Actual words

I’ve been feeling very silly tonight, giggling at things that wouldn’t normally strike me as funny and doing things like belching the ABC’s to make my kids laugh (to the husband’s consternation). I like how it feels, but belching the ABC’s for laughs isn’t normal behavior for a 41 year old woman. Mainly I attribute my unusually good spirits to an unusually good practice today and the fact that Sir got my hands to clasp again today in Supta K, which has led me to conclude that I WILL really and truly get past Supta K someday, for real. Joy! But for a split second, it occurred to me that perhaps something is wrong with me – with my brain. Inappropriate affect can be a symptom of that sort of thing, right?

Then I realized I was just reacting to the power of suggestion – an essay in the Modern Love column in the Style Section of the New York Times today about about a woman whose marriage was cut short by her husband’s gliobastoma. Disturbing essay. Later, at Adam’s indoor baseball practice, I ran into a woman with whom I went to Tufts, and we ended up rattling off a (unfortunately rather long) list of people with whom we had attended Tufts who had later died of cancer. Three lymphomas, one colon cancer and one liver cancer. All but one had moved in the same crowd. Disturbing indeed.

And that’s how the conversation came around to the fact that I had had my own cancer diagnosis four and a half years ago.

Of course, the inevitable question: “Are you okay now?”

The carefully sculpted rote answer: “Yes. I feel fine.”

The probing response: “But you’re healthy now, right?”

Followed by the slightly more defensive, slightly less vague, “Yes, I am fine now. Thank God.”

Then an interesting question came my way, one which I realized later on that I have never heard before today: “So, when you get to the five year point, you’re cured, right?”

How to answer such a question? The reality: Of COURSE not. How could one be considered “cured” just for having passed a certain number of days since the initial diagnosis? I suppose that I have to concede that every day that goes by in good health racks up evidence in favor of the disease not recurring. But the truth is that breast cancer can recur any time. In fact, breast cancer recurrance peaks in the first two years after diagnosis and then peaks AGAIN at twenty years post diagnosis. Crazy shit.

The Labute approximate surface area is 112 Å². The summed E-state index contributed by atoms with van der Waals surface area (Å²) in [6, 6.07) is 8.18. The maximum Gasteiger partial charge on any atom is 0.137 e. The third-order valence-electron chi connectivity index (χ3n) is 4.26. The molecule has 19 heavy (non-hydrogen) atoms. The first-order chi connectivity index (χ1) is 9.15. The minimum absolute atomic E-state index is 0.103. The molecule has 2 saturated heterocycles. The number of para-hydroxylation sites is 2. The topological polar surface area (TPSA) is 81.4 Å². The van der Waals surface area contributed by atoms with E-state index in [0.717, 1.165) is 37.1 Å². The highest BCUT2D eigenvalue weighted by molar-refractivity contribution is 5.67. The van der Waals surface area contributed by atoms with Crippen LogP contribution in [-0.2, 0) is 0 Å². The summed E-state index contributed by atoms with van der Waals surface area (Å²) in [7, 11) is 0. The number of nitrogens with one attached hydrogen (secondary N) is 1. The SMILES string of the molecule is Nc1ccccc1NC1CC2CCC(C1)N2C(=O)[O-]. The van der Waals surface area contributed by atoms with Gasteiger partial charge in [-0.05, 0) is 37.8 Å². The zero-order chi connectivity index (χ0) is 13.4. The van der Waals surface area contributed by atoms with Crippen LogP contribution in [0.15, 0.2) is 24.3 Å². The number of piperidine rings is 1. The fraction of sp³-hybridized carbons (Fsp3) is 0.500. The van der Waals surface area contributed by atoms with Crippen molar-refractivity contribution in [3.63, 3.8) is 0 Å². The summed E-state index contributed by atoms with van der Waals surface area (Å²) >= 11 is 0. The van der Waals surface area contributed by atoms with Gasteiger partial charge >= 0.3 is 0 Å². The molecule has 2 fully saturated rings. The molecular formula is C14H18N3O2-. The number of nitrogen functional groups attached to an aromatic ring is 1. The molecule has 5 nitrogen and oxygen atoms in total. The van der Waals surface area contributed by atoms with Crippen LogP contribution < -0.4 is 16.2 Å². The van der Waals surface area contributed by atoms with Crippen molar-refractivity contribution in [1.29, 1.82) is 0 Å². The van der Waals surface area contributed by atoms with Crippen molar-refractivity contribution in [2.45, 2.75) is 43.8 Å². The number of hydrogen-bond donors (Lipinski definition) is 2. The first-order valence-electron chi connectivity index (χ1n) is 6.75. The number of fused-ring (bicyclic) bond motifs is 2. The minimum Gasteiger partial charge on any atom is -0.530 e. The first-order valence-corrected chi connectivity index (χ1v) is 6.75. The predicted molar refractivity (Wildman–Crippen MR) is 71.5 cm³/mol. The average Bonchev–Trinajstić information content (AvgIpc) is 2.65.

I try to avoid being didactic, and I dislike being “contrary” with people outside of my immediate family. But it is hard to answer a question like the one posed to me today, without doing so, without simultaneously lying and perpetuating a misconception. And so, I ended up telling her that yeah, getting to five years without the disease returning is a really good sign, although they never really use the word “cure” with breast cancer since it has been known to come back in women long after five years has passed.

The woman looked stricken. I know that look. I’ve seen that look many times, particularly in the first few months after I was diagnosed. It’s the look that has the power to reduce my stoic demeanor into a puddle of stammering and backpedaling: “Actually,” I said brightly, “with the stuff that they gave me, you know, treatment I got, they say that getting past the first two years is the golden ticket. I mean, it’s powerful stuff they have now. Have you heard of Herceptin? It’s great great stuff. If it doesn’t work, they can tell sooner now. And everything seems fine, knock wood, knock wood, kinehura, heh, heh…”

Well, she seemed convinced, which meant that I felt convinced too.

Or vice versa. I couldn’t be sure which came first – my own sense of vulnerability? Or her concern?

It made me wonder though, whether telling people my “story” is actually impolite in some way. I mean, am I putting something on them that they didn’t really need to hear? What is this need to confess? Just because we were talking about other people we knew who had had cancer, did I have an obligation to disclose my own?

Well, I guess I don’t have to worry about giggling any more tonight. Nothing like mentioning cancer 25 times in 250 words to bring the level of mirth down to zilch. I think I’ll go pour myself a Pernod now and read me some Dickens.

YC

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3 Responses to Actual words

  1. Debpc says:

    Given that cancer completely changed your life in pretty much every way, I don’t think you are being fair to yourself by squestioning an urge to “confess”. Perhaps more appropriate would be to question whether in a given situation you feel like taking a discussion from a theoretical to personal level, since you know the (range of) inevitable responses once you admit that you, too, had cancer. But if you want to go there, then it is hardly a confession any more than someone talking about a career change or a move that dramatically changed her life would be. It seems more in the category of “here is what happened to me in the past 5 years.”

  2. Julie says:

    Lauren,

    Yep, that’s exactly what I was getting at the other day when I had the confession on NYD….and I didn’t even have cancer.

  3. "YC" says:

    J – Now I totally get it. I’ve been obsessing about where “the edge” is reached in any situation, and I think that this situation had me touching my edge. I would guess that you touched yours in that situation.

    D – Hey! How are you? You know I am going to be in Steamboat next month?

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